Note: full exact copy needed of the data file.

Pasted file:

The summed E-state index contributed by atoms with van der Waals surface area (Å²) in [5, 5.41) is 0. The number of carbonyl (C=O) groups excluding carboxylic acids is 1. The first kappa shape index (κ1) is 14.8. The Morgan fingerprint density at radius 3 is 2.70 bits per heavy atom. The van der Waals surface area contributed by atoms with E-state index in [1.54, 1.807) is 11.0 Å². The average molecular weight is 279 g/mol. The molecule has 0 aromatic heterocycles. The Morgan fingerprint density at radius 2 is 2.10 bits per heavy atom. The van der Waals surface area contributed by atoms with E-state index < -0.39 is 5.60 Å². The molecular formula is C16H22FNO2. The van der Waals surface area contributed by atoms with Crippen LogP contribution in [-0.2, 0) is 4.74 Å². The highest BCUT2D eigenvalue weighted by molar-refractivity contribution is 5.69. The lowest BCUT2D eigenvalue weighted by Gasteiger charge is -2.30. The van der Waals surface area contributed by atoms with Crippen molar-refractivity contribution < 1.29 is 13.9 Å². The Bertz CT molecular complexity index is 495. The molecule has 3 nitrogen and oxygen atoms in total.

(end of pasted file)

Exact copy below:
The summed E-state index contributed by atoms with van der Waals surface area (Å²) in [5, 5.41) is 0. The number of carbonyl (C=O) groups excluding carboxylic acids is 1. The first kappa shape index (κ1) is 14.8. The Morgan fingerprint density at radius 3 is 2.70 bits per heavy atom. The van der Waals surface area contributed by atoms with E-state index in [1.54, 1.807) is 11.0 Å². The average molecular weight is 279 g/mol. The molecule has 0 aromatic heterocycles. The Morgan fingerprint density at radius 2 is 2.10 bits per heavy atom. The van der Waals surface area contributed by atoms with E-state index < -0.39 is 5.60 Å². The molecular formula is C16H22FNO2. The van der Waals surface area contributed by atoms with Crippen LogP contribution in [-0.2, 0) is 4.74 Å². The highest BCUT2D eigenvalue weighted by molar-refractivity contribution is 5.69. The lowest BCUT2D eigenvalue weighted by Gasteiger charge is -2.30. The van der Waals surface area contributed by atoms with Crippen molar-refractivity contribution < 1.29 is 13.9 Å². The Bertz CT molecular complexity index is 495. The molecule has 3 nitrogen and oxygen atoms in total.